- – An Economist and Senior lecturer at the University of Cape Coast (UCC), Dr John Gatsi, has described as surprising, government’s decision to extend the IMF credit program despite its earlier stance it would end it in April 2018.
“It is surprising because if you listen to the key members of the economic management team, they initially indicated they were going to abolish the program and that couldn’t happen,” he said.
Mr. Gatsi said although he is unsure of the circumstances under which the program was extended, he believes it was not imposed on the country.
“We do not want to believe that it was an imposition because if it is an imposition that would have actually played off the scheme of the government because it indicated in this year they were going to exit the program because it was not in the interest of the country.”
Citi News gathered on Thursday that the government reached an agreement with the International Monetary Fund (IMF) to extend the Credit Facility programme by a year.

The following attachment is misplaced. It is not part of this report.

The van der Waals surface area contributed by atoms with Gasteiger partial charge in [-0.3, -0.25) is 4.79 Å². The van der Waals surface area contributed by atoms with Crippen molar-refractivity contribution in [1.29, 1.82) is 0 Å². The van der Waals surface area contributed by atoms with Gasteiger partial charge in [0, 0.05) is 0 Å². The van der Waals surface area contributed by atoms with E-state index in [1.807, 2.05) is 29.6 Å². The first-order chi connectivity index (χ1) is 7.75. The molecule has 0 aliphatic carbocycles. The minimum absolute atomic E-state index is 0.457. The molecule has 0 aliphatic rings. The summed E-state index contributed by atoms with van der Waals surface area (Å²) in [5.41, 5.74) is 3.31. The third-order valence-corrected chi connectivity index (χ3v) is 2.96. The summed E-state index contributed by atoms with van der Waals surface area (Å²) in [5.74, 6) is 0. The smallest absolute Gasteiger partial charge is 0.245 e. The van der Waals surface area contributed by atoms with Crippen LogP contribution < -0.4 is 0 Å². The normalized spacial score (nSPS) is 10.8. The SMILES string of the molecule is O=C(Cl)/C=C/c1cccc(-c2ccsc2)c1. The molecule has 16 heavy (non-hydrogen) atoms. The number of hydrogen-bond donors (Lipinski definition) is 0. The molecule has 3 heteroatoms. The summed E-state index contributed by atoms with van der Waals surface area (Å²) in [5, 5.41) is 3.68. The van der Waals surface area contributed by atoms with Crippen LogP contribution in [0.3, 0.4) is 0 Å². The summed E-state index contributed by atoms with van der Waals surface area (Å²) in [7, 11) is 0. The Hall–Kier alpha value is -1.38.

This followed a conclusion of an assessment of the fourth review of the Extended Credit Facility by the IMF board.
IMF approved a 94 million dollar disbursement and the program extension. Dr. Gatsi said the program, despite the backlash, had helped the country to restructure its economy.
“We have seen some of the benefits of the program; in the performance of inflation, the way the Bank of Ghana is restructuring and other focus of national management such as fiscal discipline in our country, and that work would have to take some time to be concluded.”
He however expressed disappointment in the fact that, not much was seen of the program in stabilizing the country’s currency against other major trading currencies.
“We have not seen the currency performing to the expectation of the average Ghanaian and businesses, and that has affected other aspects of the economy. We have not seen how the IMF program has ensured the protection of social investments, as stated in the document,” he noted.
Ghana in 2015, entered into an agreement with the International Monetary Fund for economic assistance.
The deal concluded with a funding support of 918 million dollars to be disbursed in eight tranches.
Some key issues that have dominated the signing of the agreement include the freezing of public sector employment, reducing the budget deficit, and zero financing of the budget deficit by the Bank of Ghana